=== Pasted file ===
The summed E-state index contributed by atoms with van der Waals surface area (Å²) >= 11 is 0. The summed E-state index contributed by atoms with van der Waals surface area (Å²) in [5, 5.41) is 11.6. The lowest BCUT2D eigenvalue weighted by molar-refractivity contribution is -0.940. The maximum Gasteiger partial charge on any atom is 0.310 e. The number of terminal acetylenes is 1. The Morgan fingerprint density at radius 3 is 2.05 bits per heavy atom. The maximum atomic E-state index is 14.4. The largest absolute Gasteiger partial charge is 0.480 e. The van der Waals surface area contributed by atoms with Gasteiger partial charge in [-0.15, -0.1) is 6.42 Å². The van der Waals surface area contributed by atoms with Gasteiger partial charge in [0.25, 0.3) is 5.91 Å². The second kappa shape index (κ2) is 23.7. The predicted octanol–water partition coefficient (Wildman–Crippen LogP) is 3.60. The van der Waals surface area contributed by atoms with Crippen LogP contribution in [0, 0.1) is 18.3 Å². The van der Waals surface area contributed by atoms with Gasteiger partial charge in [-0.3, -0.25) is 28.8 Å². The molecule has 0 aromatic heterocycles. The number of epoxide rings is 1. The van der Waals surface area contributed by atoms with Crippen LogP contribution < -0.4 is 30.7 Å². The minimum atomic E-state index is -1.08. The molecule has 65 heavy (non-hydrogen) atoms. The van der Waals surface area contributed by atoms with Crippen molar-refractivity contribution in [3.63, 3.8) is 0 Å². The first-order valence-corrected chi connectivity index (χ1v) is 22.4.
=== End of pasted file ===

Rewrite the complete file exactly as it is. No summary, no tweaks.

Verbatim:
The summed E-state index contributed by atoms with van der Waals surface area (Å²) >= 11 is 0. The summed E-state index contributed by atoms with van der Waals surface area (Å²) in [5, 5.41) is 11.6. The lowest BCUT2D eigenvalue weighted by molar-refractivity contribution is -0.940. The maximum Gasteiger partial charge on any atom is 0.310 e. The number of terminal acetylenes is 1. The Morgan fingerprint density at radius 3 is 2.05 bits per heavy atom. The maximum atomic E-state index is 14.4. The largest absolute Gasteiger partial charge is 0.480 e. The van der Waals surface area contributed by atoms with Gasteiger partial charge in [-0.15, -0.1) is 6.42 Å². The van der Waals surface area contributed by atoms with Gasteiger partial charge in [0.25, 0.3) is 5.91 Å². The second kappa shape index (κ2) is 23.7. The predicted octanol–water partition coefficient (Wildman–Crippen LogP) is 3.60. The van der Waals surface area contributed by atoms with Crippen LogP contribution in [0, 0.1) is 18.3 Å². The van der Waals surface area contributed by atoms with Gasteiger partial charge in [-0.3, -0.25) is 28.8 Å². The molecule has 0 aromatic heterocycles. The number of epoxide rings is 1. The van der Waals surface area contributed by atoms with Crippen LogP contribution < -0.4 is 30.7 Å². The minimum atomic E-state index is -1.08. The molecule has 65 heavy (non-hydrogen) atoms. The van der Waals surface area contributed by atoms with Crippen molar-refractivity contribution in [3.63, 3.8) is 0 Å². The first-order valence-corrected chi connectivity index (χ1v) is 22.4.